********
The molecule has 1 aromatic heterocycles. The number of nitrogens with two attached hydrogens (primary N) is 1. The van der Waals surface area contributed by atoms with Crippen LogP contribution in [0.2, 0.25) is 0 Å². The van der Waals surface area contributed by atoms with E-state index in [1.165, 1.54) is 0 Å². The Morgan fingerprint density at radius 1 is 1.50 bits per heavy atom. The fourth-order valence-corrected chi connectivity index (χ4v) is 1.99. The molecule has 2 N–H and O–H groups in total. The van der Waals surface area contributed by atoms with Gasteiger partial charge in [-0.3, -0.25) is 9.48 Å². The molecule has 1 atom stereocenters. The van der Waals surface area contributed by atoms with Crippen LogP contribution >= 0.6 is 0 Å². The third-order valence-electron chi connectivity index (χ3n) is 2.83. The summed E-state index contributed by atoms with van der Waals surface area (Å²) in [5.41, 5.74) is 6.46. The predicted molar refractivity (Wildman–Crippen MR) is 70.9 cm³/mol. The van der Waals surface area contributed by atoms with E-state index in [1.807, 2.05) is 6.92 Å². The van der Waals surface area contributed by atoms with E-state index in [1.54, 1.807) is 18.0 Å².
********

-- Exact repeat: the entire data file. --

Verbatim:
The molecule has 1 aromatic heterocycles. The number of nitrogens with two attached hydrogens (primary N) is 1. The van der Waals surface area contributed by atoms with Crippen LogP contribution in [0.2, 0.25) is 0 Å². The van der Waals surface area contributed by atoms with E-state index in [1.165, 1.54) is 0 Å². The Morgan fingerprint density at radius 1 is 1.50 bits per heavy atom. The fourth-order valence-corrected chi connectivity index (χ4v) is 1.99. The molecule has 2 N–H and O–H groups in total. The van der Waals surface area contributed by atoms with Gasteiger partial charge in [-0.3, -0.25) is 9.48 Å². The molecule has 1 atom stereocenters. The van der Waals surface area contributed by atoms with Crippen LogP contribution >= 0.6 is 0 Å². The third-order valence-electron chi connectivity index (χ3n) is 2.83. The summed E-state index contributed by atoms with van der Waals surface area (Å²) in [5.41, 5.74) is 6.46. The predicted molar refractivity (Wildman–Crippen MR) is 70.9 cm³/mol. The van der Waals surface area contributed by atoms with E-state index in [1.807, 2.05) is 6.92 Å². The van der Waals surface area contributed by atoms with E-state index in [1.54, 1.807) is 18.0 Å².